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A cartoon of a man in a blue suit falling through the clouds with papers all around him.
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2017: ‘Less’ by Andrew Sean Greer

“Less,” a satirical novel about aging, queerness, and love, won the Pulitzer Prize for fiction to the astonishment of many—including its author, Andrew Sean Greer. One of the few comedic books to win the prestigious prize, Greer noted that he used humor to get closer to emotions that felt inaccessible when approached more severely and straightforwardly.

A pink dotted background with a pink sheet covering something and black writing.
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2017: ‘Paul Takes the Form of a Mortal Girl’ by Andrea Lawlor

“Paul Takes the Form of a Mortal Girl” has taken on the status of a modern queer cult classic. The book follows the shape-shifting Paul, who can modify his body at will as he embarks on a cross-country, gender-untethered journey.

Full of explicitly queer sex and ’90s references, the novel is both subversive and very human. Andrea Lawlor’s debut book, “Paul” was originally published by a small press, but after gaining a dedicated following, it was reprinted by Penguin, earning a larger audience. Lawlor won a prestigious Whiting Award in 2020, becoming one of the award’s first nonbinary recipients.

A watercolor painting of a two headed snake with a pink and white background.
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2017: ‘Freshwater’ by Akwaeke Emezi

Akwaeke Emezi’s debut novel “Freshwater” blurs genres in multiple ways, blending the spiritual with the psychological, the supernatural with the mundane, and the real with the fictional.

A fictionalized account of Emezi’s own experiences, the book also offers multiple understandings of gender and the self, undoing the conventions of the coming-of-age novel and traditional coming-out narratives. In a review for Vox, Constance Grady wrote that the book is “…about finding a home within liminal spaces—between genders, between life and death, between god and human—and finding a way to play within them.”

A person's nude backside in front of a pink background with black writing.
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2019: ‘We Both Laughed in Pleasure: The Selected Diaries of Lou Sullivan’ edited by Ellis Martin and Zach Ozma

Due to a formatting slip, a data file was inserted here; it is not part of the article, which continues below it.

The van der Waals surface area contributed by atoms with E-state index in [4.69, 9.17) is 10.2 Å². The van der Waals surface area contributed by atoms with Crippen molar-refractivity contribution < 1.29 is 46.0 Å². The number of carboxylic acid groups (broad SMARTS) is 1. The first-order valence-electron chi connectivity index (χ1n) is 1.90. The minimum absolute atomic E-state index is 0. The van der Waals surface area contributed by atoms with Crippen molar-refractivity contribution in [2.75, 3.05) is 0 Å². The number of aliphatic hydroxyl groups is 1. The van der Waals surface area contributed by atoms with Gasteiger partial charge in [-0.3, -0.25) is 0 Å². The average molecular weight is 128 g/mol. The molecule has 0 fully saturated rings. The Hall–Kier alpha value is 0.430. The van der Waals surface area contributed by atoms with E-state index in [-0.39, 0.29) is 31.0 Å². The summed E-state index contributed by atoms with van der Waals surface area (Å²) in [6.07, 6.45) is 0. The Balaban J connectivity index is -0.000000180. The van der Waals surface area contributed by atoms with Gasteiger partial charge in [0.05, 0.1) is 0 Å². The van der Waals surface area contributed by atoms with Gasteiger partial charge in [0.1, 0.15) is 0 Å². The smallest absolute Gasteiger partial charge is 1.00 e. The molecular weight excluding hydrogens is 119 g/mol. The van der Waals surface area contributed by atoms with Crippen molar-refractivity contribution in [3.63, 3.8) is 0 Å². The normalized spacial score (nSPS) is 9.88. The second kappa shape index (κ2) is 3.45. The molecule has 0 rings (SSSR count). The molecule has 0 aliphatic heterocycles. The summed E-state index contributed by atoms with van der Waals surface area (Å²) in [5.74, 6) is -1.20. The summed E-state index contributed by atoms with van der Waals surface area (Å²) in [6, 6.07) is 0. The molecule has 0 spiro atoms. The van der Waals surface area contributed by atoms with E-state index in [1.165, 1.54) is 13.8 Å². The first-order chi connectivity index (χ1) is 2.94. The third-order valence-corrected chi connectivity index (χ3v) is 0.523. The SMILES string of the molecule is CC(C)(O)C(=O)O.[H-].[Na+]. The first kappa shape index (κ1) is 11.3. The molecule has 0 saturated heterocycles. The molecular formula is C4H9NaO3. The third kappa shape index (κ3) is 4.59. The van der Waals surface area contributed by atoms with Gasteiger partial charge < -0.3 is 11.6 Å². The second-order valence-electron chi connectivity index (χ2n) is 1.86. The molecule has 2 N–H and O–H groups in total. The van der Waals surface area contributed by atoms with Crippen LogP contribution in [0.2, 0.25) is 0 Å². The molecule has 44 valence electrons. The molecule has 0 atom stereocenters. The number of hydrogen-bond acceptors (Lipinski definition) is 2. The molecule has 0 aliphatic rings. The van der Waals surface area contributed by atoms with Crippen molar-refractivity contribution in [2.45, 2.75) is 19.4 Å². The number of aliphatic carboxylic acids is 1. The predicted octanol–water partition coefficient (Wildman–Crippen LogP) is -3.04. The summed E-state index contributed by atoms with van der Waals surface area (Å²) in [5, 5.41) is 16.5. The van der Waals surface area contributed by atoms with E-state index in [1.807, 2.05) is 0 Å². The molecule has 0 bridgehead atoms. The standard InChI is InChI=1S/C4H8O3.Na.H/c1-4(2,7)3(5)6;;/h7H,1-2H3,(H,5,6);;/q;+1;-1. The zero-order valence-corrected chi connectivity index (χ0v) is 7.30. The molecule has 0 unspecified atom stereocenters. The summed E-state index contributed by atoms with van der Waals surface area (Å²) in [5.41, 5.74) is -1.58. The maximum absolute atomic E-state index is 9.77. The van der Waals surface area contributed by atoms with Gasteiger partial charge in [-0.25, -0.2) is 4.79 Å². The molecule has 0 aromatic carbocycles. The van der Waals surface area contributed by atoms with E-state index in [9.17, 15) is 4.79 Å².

“We Both Laughed in Pleasure” is a collection of diaries by trans rights trailblazer and historian Lou Sullivan, who tells the story of his life from his childhood to his death from AIDS complications in 1991. Despite Sullivan’s tragic death at 39, the diaries illuminate a life full of joy: the embodiment found in queer love and sex, finding community, gender affirmation, and advocating for his own and others’ visibility during a time when language and options for transgender people were minimal.

As one of the first gay trans men to medically transition, Sullivan’s documentarian instinct preserved a vital moment in LGBTQ+ history.

A colorful abstract picture of faces.
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2021: ‘Detransition, Baby’ by Torrey Peters

“Detransition, Baby” is one of the first novels published by an out trans woman through a big-five publishing house. It is also among the first stories to center mostly on trans characters to receive widespread acclaim from mainstream audiences and critics, earning Torrey Peters the distinction in 2021 as the first openly trans woman to be nominated for the Women’s Prize for Fiction.

The story revolves around three characters: a trans woman who wants to be a mother, her ex (a trans woman who has detransitioned and lives as a man), and his current girlfriend (a cis woman who he inadvertently gets pregnant).

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This story was written by Stacker and has been re-published pursuant to a CC BY-NC 4.0 License.

This post was originally published on this site

Stacker

This story was written by Stacker and has been re-published pursuant to a CC BY-NC 4.0 License.

Founded in 2017, Stacker combines data analysis with rich editorial context, drawing on authoritative sources and subject matter experts to drive storytelling.